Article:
As I stated in writing about the "Big Five" government duties, there is an implied obligation in every government contract that the government cooperate with the contractor and not interfere in its performance. This all started in 1876 with a pronoucement from the U.S. Supreme Court. In the 20th Century, the doctrine evolved to require the government to do whatever was reasonably necessary to assist the contractor to perform and included the duty to communicate with the contractor and disclose information vital to the contractor's performance.
The government can violate the duty to cooperate and not interfere without acting in bad faith or with the intention of harming the contractor. In fact, to sustain a claim for breach of these duties, the contractor need not prove bad faith.
These duties are read into the contract as a matter of law. They are just as binding as if they were stated expressly in the contract terms and conditions.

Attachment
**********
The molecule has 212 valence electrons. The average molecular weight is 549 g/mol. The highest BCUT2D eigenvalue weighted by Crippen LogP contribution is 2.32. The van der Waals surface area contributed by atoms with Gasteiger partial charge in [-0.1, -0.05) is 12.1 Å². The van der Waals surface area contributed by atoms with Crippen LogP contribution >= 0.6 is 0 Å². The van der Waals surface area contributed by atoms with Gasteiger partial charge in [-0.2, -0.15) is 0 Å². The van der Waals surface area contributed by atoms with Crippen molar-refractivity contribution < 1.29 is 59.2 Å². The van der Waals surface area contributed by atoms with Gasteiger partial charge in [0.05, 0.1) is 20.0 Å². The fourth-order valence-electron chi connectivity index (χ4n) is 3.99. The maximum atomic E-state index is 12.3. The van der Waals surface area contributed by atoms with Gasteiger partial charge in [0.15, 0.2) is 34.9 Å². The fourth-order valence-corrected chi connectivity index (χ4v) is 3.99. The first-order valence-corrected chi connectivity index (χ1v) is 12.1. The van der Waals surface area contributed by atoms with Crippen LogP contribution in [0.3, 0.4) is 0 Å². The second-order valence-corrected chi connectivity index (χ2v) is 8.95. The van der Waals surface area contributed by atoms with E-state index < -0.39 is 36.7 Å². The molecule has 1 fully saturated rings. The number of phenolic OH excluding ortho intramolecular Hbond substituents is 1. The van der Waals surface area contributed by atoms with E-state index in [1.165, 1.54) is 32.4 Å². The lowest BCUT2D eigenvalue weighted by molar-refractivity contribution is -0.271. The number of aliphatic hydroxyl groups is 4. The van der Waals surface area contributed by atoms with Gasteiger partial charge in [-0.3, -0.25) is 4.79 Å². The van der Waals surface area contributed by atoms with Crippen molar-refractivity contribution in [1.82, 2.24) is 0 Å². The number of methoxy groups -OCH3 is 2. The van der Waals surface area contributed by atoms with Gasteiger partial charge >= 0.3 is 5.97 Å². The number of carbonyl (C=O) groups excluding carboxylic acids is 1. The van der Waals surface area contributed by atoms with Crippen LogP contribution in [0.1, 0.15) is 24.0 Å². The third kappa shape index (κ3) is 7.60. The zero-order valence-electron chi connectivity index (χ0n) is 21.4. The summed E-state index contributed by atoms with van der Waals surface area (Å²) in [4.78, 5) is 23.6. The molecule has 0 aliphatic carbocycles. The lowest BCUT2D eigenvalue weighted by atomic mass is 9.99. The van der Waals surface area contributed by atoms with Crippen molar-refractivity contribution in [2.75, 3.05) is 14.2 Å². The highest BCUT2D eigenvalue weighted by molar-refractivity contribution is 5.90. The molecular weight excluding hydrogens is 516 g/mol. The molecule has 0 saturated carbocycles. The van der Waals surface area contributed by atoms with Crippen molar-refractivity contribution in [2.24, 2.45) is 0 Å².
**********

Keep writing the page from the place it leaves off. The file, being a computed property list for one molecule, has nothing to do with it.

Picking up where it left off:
Unhappily, contracting officers often seem unaware of these legally required duties. Although, in my opinion, the relationship is not a partnership and the system of procurement laws and regulations creates an adversarial atomosphere, there is no excuse for foot dragging, stonewalling, failure to be responsive, ignoring pleas for assistance, turning down ADR and insourcing through bait and switch to name but a few breaches of these duties. When the government enters the marketplace, it is required to follow the rules. After all, it made the rules in the first place.